1. Felt unsupported by their financial institution

  2. Needed to know how to grow their business instead of being offered funding

Presenting our Research Findings to the Business

We presented our findings to the wider business during a series of workshops.

Internal stakeholders & executives wanted to learn more about our insights & proposed we developed models, scenarios & product concepts.

We eventually developed a model which NAB could use within it's micro/small business customer segment.

Possible scenarios discussed:

  1. Specialist workshops held at NAB Village

  2. Scheduled business banker calls

  3. Personalised business strategy delivered by a business banker

  4. Business starter toolkit and resources available online

  5. Develop powerful resources for a business banker to assist the customer in growing their business using various options

Our Proposed Model

We created keywords which could simply define the needs of our various micro-small business customers. This research would also help us communicate our model effectively to key decision makers.

Our proposed model:

Engage: Simplify digital business banking starting with simple, natural, real-world language and messaging

Educate: Help customers realise business growth by providing relevant tools which fit their business. Provide customers with a credible business network

Enable: Provide controls which allow customers to drive their own business banking experience which does not impact or interfere with the day-to-day business operation

Empower: Provide industry specific advice and resources. Manage financial risks before they occur to allow customers to make informed business decisions

Sustain: Make accounting go away through smarter banking. Help customers keep their personal and business finances separate.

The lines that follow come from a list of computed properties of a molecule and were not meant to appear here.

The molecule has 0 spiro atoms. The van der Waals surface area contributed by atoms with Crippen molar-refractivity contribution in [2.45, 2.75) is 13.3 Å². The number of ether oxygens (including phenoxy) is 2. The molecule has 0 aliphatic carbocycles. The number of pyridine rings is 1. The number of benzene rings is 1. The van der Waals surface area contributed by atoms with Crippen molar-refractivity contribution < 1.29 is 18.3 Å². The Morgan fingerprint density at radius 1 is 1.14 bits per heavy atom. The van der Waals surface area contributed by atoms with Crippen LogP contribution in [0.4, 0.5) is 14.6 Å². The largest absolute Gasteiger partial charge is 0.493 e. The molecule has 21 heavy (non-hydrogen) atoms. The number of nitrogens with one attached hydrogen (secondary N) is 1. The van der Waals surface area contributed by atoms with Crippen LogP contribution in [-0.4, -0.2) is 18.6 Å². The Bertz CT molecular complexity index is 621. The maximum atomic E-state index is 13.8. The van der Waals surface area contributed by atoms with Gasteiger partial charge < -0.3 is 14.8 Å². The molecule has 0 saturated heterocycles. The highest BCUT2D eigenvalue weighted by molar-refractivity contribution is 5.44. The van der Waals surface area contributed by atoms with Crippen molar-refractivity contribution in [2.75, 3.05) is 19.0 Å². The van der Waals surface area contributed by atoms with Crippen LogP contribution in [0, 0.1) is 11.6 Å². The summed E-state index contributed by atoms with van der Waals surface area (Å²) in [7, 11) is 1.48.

This model was further validation to the needs of the micro-small business customers.

Conclusion - Promoting the Value of Research

Thanks to 3 months of extensive research, the business was now able to explore various products & solutions to meet the needs of a unique customer segment.

These products would be prototyped (as MVP) & tested with small sample groups once developed by specialised product teams.

The value of our research also validated the selection of our experimental team, which behaved similar to a small startup within a larger organisation. Our research lead us to engage with senior banking executives who asked us to prepare small presentations for their own teams.

Our research was then presented to the advanced analytics team, who requested a workshop for the purpose of sharing data which could be mutually beneficial.

Other Research Conducted

  • Workshops with business bankers;

  • Workshops with business customer support teams;

  • Market research & competitor analysis;

  • Moodboards & inspiration;

  • Analysis of social media comments & reviews.

(This post is a follow-on piece to The Value of Research article published on Toptal.